Phase 1 trials are usually only suitable for people with incurable cancer who have had all the known effective treatments for their cancer. People take part in these trials in the hope that the treatment may extend their life or improve their quality of life. Most often though, the reason to enter Phase 1 trials is to help people with cancer in the future.   

If a Phase 1 trial shows that the new treatment is safe it will go on to Phase 2 testing. 

Phase 2 trials

Phase 2 trials usually involve less than 100 people. The trials aim to see how well the new treatment works against cancer and to monitor for side effects. 

Phase 2 trials generally involve people who have already had cancer treatment. The chance of the treatment being tested in a Phase 2 trial being effective depends on the type and extent of the cancer and its response to previous treatment. 

If the new treatment shows promising effects (efficacy) against cancer and is safe then it is tested in Phase 3 trials. 

Phase 3 trials

Phase 3 trials involve from hundreds to thousands of people. The trials are usually conducted through doctors' offices, hospital clinics and cancer centres around the country or even around the world. They aim to test if the new treatment (the intervention treatment) is better than the current best standard treatment. They test treatments in real life settings, not the controlled circumstances under which Phase 1 and 2 trials are usually conducted. 

Participants in Phase 3 trials are put in either the new treatment group or the standard treatment group at random. People in the trial are monitored carefully to see the effect of the treatment on the cancer, and on the length and quality of life.   

If the new treatment works better, it may become the new standard treatment. In general, the new treatment needs to go through more than one Phase 3 trial for the treatment results to be accepted.   

Phase 4 trials

'Phase 4 trial' refers to the long-term monitoring that sometimes occurs after a drug has been licensed for use and put on the market. Phase 4 trials are to assess any long-term side effects of a new treatment. There are very few Phase 4 trials.

Randomised controlled trials are the best way to test if a new treatment is effective. In a randomised controlled trial people are allocated at random, using a process like a lottery, to receive the new treatment or a comparison or control treatment (usually the old treatment but sometimes a placebo).   This random allocation of people to treatments ensures the groups (new treatment group and control treatment group) are as similar as possible.   

It is important that any differences between the groups in the trial are due to the treatment, rather than the characteristics of the different groups. For example, one group of people could be older than the other at the start if groups were chosen by, say, location, and this might make the treatment results look better or worse, even if there was no real difference. 

Randomisation is used in all Phase 3 trials and some Phase 2 trials. These trials are called 'randomised controlled trials' or 'randomised clinical trials'. In these trials there are at least two different groups. One group, the 'intervention' group receives the treatment being tested and the other is the 'control' group. The control group gets the most widely-accepted current treatment, called the standard treatment. The people taking part in the trial are put into either one of these groups at random.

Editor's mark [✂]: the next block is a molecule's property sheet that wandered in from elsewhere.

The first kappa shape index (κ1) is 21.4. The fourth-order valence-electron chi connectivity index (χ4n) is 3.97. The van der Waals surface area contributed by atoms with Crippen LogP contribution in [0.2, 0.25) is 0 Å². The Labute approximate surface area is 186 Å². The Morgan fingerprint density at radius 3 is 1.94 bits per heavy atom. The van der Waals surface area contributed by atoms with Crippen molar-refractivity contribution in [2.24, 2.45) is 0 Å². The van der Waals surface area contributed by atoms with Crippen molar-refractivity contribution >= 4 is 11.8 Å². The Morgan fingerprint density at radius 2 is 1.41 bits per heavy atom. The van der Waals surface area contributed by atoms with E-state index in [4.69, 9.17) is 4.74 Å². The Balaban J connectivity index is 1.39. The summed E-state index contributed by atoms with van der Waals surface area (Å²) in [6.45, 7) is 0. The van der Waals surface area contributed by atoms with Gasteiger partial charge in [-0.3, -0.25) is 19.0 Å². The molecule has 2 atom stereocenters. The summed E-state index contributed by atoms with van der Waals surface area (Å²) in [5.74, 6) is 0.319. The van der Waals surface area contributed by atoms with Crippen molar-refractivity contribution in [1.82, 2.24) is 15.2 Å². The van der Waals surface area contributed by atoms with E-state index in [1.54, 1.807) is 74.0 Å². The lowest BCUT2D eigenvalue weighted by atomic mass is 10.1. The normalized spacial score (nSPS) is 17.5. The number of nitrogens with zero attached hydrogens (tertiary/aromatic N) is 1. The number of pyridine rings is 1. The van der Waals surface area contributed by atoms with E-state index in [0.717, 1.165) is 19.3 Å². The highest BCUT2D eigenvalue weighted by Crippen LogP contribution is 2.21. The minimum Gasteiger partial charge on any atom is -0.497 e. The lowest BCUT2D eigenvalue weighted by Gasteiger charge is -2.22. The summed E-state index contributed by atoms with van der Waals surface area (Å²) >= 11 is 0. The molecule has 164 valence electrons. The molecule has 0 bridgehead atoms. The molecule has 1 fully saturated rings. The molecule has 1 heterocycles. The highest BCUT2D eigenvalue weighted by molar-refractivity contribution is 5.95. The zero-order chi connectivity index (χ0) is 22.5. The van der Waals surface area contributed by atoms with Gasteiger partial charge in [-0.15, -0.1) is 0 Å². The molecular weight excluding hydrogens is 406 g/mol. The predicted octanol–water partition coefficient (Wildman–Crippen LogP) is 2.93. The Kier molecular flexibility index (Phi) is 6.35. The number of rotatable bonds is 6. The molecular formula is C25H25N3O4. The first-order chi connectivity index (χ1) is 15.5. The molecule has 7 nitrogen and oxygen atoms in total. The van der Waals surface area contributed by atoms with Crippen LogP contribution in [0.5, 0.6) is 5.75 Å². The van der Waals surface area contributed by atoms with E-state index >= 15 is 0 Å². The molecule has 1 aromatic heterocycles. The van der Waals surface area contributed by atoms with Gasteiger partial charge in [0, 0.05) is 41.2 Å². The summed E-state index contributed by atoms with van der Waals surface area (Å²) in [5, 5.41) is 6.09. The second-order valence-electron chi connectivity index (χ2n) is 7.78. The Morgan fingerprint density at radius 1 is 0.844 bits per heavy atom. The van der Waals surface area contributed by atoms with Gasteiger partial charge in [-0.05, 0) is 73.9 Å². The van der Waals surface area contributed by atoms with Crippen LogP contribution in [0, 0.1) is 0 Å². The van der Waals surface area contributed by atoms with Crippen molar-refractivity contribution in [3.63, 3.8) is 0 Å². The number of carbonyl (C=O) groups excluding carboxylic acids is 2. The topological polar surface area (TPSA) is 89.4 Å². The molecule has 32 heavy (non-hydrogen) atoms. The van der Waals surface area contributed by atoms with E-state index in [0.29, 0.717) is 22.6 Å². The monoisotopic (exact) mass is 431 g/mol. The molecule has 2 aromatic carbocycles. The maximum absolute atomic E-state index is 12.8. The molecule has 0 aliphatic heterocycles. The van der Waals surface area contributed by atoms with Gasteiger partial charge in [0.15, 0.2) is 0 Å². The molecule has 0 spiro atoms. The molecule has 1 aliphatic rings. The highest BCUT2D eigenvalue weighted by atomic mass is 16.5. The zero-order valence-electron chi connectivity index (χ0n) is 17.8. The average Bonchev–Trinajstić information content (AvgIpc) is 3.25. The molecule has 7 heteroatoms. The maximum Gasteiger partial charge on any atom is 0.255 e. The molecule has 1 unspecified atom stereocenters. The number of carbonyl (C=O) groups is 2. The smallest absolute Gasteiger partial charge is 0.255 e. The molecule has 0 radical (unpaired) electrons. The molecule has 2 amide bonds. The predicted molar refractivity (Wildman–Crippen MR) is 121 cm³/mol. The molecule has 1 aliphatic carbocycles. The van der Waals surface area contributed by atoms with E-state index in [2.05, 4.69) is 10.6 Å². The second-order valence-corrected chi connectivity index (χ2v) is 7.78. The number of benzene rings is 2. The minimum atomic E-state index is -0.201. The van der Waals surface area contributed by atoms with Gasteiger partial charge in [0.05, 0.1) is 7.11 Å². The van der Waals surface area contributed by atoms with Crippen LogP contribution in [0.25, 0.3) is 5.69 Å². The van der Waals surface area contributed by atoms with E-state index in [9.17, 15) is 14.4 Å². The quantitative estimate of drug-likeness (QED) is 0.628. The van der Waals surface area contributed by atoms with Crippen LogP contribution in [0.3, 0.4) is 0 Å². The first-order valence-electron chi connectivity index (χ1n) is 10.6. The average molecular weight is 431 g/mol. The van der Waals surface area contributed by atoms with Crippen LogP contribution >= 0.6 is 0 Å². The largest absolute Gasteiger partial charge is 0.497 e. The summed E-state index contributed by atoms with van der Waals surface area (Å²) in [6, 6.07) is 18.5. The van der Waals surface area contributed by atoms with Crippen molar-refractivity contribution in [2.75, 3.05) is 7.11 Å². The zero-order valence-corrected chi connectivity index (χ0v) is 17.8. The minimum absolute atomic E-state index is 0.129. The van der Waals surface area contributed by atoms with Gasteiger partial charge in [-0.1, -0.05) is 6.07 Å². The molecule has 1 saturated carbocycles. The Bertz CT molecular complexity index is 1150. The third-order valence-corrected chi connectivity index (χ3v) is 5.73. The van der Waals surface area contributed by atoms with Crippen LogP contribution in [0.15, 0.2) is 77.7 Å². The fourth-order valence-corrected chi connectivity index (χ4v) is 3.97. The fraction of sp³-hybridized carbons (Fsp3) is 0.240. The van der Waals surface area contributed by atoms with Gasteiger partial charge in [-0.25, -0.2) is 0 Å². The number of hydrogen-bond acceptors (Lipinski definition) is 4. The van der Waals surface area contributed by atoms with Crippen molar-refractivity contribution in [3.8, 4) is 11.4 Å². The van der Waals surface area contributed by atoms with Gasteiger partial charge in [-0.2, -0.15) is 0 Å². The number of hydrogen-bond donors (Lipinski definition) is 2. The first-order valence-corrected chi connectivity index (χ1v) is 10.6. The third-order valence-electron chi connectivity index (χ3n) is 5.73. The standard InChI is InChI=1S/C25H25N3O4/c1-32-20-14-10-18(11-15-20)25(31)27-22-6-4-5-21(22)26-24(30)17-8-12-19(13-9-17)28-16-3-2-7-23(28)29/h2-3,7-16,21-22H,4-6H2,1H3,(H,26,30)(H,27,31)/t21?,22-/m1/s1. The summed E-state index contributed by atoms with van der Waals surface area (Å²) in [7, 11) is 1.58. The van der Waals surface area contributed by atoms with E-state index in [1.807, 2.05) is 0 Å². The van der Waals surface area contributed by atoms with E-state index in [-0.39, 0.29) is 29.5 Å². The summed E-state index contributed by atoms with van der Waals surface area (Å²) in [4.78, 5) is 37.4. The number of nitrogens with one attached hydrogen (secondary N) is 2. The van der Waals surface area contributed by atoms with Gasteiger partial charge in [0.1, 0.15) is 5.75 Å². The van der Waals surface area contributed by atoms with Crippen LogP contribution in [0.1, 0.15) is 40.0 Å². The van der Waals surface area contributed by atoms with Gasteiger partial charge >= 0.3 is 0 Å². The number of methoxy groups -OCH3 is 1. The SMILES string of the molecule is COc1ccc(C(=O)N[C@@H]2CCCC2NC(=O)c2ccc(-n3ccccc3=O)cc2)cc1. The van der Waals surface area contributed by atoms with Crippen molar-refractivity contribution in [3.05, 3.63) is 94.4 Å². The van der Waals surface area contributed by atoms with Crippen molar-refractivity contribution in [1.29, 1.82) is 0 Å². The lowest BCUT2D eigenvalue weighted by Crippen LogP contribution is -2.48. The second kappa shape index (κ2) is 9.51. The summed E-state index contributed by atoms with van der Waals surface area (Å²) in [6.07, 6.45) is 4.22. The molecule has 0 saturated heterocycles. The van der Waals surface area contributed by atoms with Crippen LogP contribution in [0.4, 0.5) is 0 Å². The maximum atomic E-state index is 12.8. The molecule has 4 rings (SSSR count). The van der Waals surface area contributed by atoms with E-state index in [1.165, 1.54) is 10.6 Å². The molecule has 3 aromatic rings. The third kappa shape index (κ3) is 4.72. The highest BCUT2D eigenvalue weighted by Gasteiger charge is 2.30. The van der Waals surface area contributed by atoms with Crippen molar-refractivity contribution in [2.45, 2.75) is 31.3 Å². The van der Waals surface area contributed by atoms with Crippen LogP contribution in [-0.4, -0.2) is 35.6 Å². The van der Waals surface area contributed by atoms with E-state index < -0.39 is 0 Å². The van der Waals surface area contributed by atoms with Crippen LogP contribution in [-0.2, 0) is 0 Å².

A computer is usually used for randomisation. Personal and medical details (such as age, gender and the extent of cancer) may be entered into the computer first.   The computer gives each participant a code number. The code numbers are randomly allocated to the different treatment groups. The treatment arrives with a code number on it and is administered to the patient. 

'Blind' trials

Ideally, neither the study staff nor the participants should be aware of the treatment anyone is receiving. This is called a 'double-blind' study. The reason for 'blinding' is that knowledge of the treatment might affect the way a person behaves during the trial. It can also affect the way study staff respond to participants in a trial and affect their assessment of patients' symptoms and disease status.   

'Blinding' occurs at different points in the trial, so that neither the researchers recruiting participants nor the person assessing the outcomes of the trial knows which treatment group the participant belongs to. This is so everyone is totally objective when evaluating response to the treatment, without being influenced by the treatment group that the person is in. 

If only the participant is unaware of the treatment, it is called a 'single-blind' study.   

Placebo

A placebo is an inactive (or fake) treatment designed to look like the treatment being tested. Placebos are rarely used in cancer treatment trials.   Occasionally a placebo will be used if there is no standard treatment for the control group to have. One group of people will receive the new treatment and another group will get the inactive treatment. Participants will not know which treatment they are getting ,so this will not unconsciously affect the results. 

The 'placebo effect' is a term used to describe an improvement in the condition of participants who think they are being treated, but are in fact getting an inactive treatment.